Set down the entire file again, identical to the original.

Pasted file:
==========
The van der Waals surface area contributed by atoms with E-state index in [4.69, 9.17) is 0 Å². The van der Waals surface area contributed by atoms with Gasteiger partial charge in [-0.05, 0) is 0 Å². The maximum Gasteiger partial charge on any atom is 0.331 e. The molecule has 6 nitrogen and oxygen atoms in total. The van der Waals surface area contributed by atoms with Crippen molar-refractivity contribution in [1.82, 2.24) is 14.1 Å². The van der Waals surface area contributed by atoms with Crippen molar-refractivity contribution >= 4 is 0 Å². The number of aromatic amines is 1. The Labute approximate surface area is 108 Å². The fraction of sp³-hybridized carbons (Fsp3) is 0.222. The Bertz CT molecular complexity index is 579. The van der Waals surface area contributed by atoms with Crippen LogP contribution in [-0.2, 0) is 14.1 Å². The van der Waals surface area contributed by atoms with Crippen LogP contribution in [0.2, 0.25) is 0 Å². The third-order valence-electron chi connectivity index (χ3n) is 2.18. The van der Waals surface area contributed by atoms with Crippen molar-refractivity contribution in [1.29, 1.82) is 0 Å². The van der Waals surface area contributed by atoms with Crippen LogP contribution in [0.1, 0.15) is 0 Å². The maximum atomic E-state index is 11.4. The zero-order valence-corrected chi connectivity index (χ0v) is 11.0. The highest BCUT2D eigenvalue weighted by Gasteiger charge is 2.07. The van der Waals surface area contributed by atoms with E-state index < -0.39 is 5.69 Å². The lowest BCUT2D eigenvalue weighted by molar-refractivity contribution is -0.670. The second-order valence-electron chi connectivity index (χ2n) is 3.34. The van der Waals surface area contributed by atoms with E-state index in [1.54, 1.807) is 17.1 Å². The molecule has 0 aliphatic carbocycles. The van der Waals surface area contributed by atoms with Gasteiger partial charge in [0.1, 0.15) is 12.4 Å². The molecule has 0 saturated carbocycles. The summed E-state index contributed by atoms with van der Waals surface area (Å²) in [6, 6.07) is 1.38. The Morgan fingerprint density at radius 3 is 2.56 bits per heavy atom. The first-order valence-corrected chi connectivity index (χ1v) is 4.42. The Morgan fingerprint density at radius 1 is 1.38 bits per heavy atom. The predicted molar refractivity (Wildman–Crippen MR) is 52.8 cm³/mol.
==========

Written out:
The van der Waals surface area contributed by atoms with E-state index in [4.69, 9.17) is 0 Å². The van der Waals surface area contributed by atoms with Gasteiger partial charge in [-0.05, 0) is 0 Å². The maximum Gasteiger partial charge on any atom is 0.331 e. The molecule has 6 nitrogen and oxygen atoms in total. The van der Waals surface area contributed by atoms with Crippen molar-refractivity contribution in [1.82, 2.24) is 14.1 Å². The van der Waals surface area contributed by atoms with Crippen molar-refractivity contribution >= 4 is 0 Å². The number of aromatic amines is 1. The Labute approximate surface area is 108 Å². The fraction of sp³-hybridized carbons (Fsp3) is 0.222. The Bertz CT molecular complexity index is 579. The van der Waals surface area contributed by atoms with Crippen LogP contribution in [-0.2, 0) is 14.1 Å². The van der Waals surface area contributed by atoms with Crippen LogP contribution in [0.2, 0.25) is 0 Å². The third-order valence-electron chi connectivity index (χ3n) is 2.18. The van der Waals surface area contributed by atoms with Crippen molar-refractivity contribution in [1.29, 1.82) is 0 Å². The van der Waals surface area contributed by atoms with Crippen LogP contribution in [0.1, 0.15) is 0 Å². The maximum atomic E-state index is 11.4. The zero-order valence-corrected chi connectivity index (χ0v) is 11.0. The highest BCUT2D eigenvalue weighted by Gasteiger charge is 2.07. The van der Waals surface area contributed by atoms with E-state index < -0.39 is 5.69 Å². The lowest BCUT2D eigenvalue weighted by molar-refractivity contribution is -0.670. The second-order valence-electron chi connectivity index (χ2n) is 3.34. The van der Waals surface area contributed by atoms with E-state index in [1.54, 1.807) is 17.1 Å². The molecule has 0 aliphatic carbocycles. The van der Waals surface area contributed by atoms with Gasteiger partial charge in [0.1, 0.15) is 12.4 Å². The molecule has 0 saturated carbocycles. The summed E-state index contributed by atoms with van der Waals surface area (Å²) in [6, 6.07) is 1.38. The Morgan fingerprint density at radius 3 is 2.56 bits per heavy atom. The first-order valence-corrected chi connectivity index (χ1v) is 4.42. The Morgan fingerprint density at radius 1 is 1.38 bits per heavy atom. The predicted molar refractivity (Wildman–Crippen MR) is 52.8 cm³/mol.